This fifty-four year old made-for-television holiday film has recently generated controversy on Twitter, proving that self-professed liberals can be just as obtuse as conservatives. The controversy was over the “bullying” in the Arthur Rankin/Jules Bass stop-animation. Its message is blatantly anti-bullying. Yes, Santa is a jerk at first and guilty of being bigoted and short-sighted, but hey, the narrator clearly states “Even Santa realized he was wrong,” and he makes amends. Gee, I thought the gospels and Charles Dickens all rather made the point that Christmas was also about admitting mistakes, learning from them, forgiveness, etc. However, happy-happy, joy-joy pseudo New-Agers seem to prefer everything whitewashed. Forget those dullards and the inherent silliness of Twitter users because this is possibly, along with Batman Returnsthe most delightfully weird holiday film of all time; and given that it’s from Rankin and Bass, that’s saying a bit. It’s doubtful that Rankin and Bass truly grasped their own weirdness, which makes it all the better.

None other than “Big Daddy” (of Cat on a Hot Tin Roof), Burl Ives, is our gospel narrating (pre-“Frosty”) snowman. He lets us know there’s a castle on the left here in the North Pole. Santa’s kind of like King Herod; a bit bitchy,worrying himself skinny about something, but even he’s not sure what.

Meanwhile, Rudolph is born in a cave, kind of like a reindeer Jesus, and there’s Mary and Joseph in the guise of Mr. and Mrs. Donner (I guess she doesn’t get a name). Rudolph is so smart he begins talking right after his birth, but he’s also “gifted” in having a shiny red nose, which agitates Donner to no end. How could he have fathered a misfit? Santa pays a visit to the new family and, upon seeing that blinking beak, lectures the newborn Rudolph about fitting in. 

Back at the castle, Hermey1)Ed: Originally article incorrectly read “Herbie” the elf. See comments on this post. is an elf who hates making toys and singing. But that’s what elves are supposed to do. Not Hermey; he wants to be a dentist. He’ll never fit in. “Why I am such a misfit?” is the the anthem of both Rudolph and Hermey.

At the reindeer training, the yearlings, including Rudolph, his new friend Fireball, and potential GF Clarice are all introduced to jerk redneck reindeer in a baseball cap, Comet. Naturally, things screw up when Rudolph’s shiny noise is discovered. No more reindeer games for him.

Like a savior cast out, Rudolph goes it alone… until he bumps into runaway Herbie. Cue song change from “Why am I such a misfit?” to “We’re a couple of misfits.” Together, they go out into the wilderness with the threat of Satan (in the guise of a bumble abominable) not far behind.

TStill from "Rudolph the Red-nosed Reindeer" (1964)hings get wackier still when our heroes meet prospector Yukon Cornelius. His anthem is “even among misfits, I’m a misfit.” He’s a boisterous mess, unable to decide between silver or gold, pea soup or peanut butter, and his presence makes no sense, rendering him the coolest character in the whole film. Yukon is perfectly voiced by familiar character actor Larry D. Mann, who was part of the Canadian Air Force team that liberated the holocaust death camps (his testimony is on YouTube).

With the predator Bumble closing in, our trio of misfits make a pit stop at the island of misfit toys, lorded over by a flying lion (!) named King Moonracer. A Charlie in the Box, a train with square wheels, a spotted elephant, a water gun that squirts jelly, an ostrich-riding cowboy, a boat that can’t stay afloat, and a doll named Sue, whose deformity is a tad ambiguous, are among the inhabitants.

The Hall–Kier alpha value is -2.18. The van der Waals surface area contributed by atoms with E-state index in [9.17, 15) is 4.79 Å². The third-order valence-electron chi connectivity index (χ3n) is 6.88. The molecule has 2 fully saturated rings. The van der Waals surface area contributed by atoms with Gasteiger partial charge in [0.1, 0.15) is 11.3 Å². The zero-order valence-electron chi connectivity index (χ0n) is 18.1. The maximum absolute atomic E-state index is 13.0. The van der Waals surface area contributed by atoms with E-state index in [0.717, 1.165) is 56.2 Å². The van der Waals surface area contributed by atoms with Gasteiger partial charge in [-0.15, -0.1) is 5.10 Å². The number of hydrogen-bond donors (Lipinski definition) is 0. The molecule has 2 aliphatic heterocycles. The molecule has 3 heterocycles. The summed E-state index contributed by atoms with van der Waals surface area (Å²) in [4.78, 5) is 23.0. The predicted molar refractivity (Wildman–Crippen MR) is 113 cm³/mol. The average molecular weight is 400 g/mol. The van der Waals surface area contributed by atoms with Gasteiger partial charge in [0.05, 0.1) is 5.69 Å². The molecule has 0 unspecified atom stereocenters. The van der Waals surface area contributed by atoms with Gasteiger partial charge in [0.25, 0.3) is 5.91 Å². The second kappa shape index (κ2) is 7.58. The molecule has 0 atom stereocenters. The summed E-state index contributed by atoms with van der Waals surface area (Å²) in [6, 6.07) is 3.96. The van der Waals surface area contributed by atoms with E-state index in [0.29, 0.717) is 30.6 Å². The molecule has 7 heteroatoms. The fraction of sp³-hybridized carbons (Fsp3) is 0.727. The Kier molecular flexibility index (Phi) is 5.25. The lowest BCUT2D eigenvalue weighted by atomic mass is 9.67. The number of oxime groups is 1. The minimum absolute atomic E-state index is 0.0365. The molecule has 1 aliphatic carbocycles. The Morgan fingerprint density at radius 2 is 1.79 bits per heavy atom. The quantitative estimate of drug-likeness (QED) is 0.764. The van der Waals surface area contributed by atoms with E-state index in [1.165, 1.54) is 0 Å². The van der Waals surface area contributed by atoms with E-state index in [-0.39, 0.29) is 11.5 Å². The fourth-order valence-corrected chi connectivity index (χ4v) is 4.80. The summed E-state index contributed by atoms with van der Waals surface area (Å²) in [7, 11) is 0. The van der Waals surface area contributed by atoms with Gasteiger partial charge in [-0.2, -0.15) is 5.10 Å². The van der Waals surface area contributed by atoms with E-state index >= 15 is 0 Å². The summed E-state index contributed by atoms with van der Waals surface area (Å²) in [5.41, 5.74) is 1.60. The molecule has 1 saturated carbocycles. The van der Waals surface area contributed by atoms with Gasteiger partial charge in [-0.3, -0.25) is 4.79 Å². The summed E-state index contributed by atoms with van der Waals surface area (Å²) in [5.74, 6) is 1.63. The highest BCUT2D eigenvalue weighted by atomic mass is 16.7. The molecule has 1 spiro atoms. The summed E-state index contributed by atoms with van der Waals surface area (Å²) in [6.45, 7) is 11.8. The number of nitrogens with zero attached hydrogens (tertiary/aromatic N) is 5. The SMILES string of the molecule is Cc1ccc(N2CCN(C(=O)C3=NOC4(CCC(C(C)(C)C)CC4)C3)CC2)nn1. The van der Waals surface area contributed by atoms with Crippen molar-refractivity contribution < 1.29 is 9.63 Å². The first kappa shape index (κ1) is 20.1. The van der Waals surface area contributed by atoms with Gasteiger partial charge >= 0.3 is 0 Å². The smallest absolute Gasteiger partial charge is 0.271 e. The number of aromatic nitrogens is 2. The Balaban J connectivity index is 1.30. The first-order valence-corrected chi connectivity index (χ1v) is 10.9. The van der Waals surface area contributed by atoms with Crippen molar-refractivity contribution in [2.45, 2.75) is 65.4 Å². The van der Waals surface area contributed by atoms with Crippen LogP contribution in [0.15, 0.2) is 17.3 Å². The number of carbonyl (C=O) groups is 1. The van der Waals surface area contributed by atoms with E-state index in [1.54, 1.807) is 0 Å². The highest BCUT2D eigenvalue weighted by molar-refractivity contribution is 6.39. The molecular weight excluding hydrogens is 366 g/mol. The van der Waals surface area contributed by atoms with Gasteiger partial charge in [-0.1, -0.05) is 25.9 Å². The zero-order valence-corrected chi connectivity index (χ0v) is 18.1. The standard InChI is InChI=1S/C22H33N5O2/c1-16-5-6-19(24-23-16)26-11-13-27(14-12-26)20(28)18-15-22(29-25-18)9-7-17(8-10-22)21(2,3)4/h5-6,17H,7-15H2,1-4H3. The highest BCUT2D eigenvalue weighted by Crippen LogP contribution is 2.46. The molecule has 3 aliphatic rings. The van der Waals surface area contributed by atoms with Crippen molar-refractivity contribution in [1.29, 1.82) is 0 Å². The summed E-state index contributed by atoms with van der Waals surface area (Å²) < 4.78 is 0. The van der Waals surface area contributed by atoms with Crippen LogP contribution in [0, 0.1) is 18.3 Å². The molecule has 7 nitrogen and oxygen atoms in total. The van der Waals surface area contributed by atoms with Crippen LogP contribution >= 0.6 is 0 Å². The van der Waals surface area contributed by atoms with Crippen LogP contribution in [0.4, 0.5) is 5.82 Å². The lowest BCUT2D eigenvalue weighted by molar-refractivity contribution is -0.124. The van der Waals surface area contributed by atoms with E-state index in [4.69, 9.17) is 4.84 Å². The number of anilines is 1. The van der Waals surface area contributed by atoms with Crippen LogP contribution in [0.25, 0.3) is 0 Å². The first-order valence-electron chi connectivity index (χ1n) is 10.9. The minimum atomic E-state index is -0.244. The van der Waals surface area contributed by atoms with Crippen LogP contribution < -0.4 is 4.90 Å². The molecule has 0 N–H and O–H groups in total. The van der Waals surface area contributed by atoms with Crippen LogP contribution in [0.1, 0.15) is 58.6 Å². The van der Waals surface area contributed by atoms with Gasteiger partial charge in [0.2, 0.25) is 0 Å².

Herbie gives the Bumble a root canal, Yukon  sort of dies and resurrects, Santa gets fat again, Rudolph is the savior he was born to be, everyone learns the lesson of bullying, and the misfit toys get rescued. The end. 

This is a long way from the simplistic song made popular by singing cowpoke Gene Autry, and one would be tempted to ask WTF were Rankin and Bass thinking if it weren’t such a hoot. If we included made for TV Christmas movies here, I’d have likely obsessively pushed for its inclusion on The List. Rudolph was an enormous success. Unlike twitterers, 1964 audiences didn’t give a hoot or a holler about its weirdness, taking it all in stride, and the path was paved for many more Rankin and Bass oddities/blessings to come. At least one of those will be covered this month, but next week: a
Dr. Seuss/Chuck Jones/Boris Karloff combo. 

References   [ + ]

1. Ed: Originally article incorrectly read “Herbie” the elf. See comments on this post.

WHAT’S IN THE PIPELINE

Only 5 more movies to Certify Weird! You may attempt to guess the remaining titles in the comments if you wish.

A chill is in the air, egg nog is in the glass, and weird movie reviewers are typing through the sneezes as they bang out columns under the influence of NyQuil. It’s that time of year again! Next week, Alfred Eaker begins his countdown to Christmas with Rankin/Bass‘ “Rudolph the Red-Nosed Reindeer.” Then, we continue cleaning out last year’s releases to make room for 2019, as Shane Wilson tackles the hallucinatory social media satire Like Me and G. Smalley takes a deeper look at Masaaki Yuasa‘s whimsically weird anime Night Is Short, Walk on Girl. Finally, it wouldn’t feel like the holidays without a little pious blasphemy and nunsploitation, and so it’s time—finally—for  Ken Russell‘s The Devils.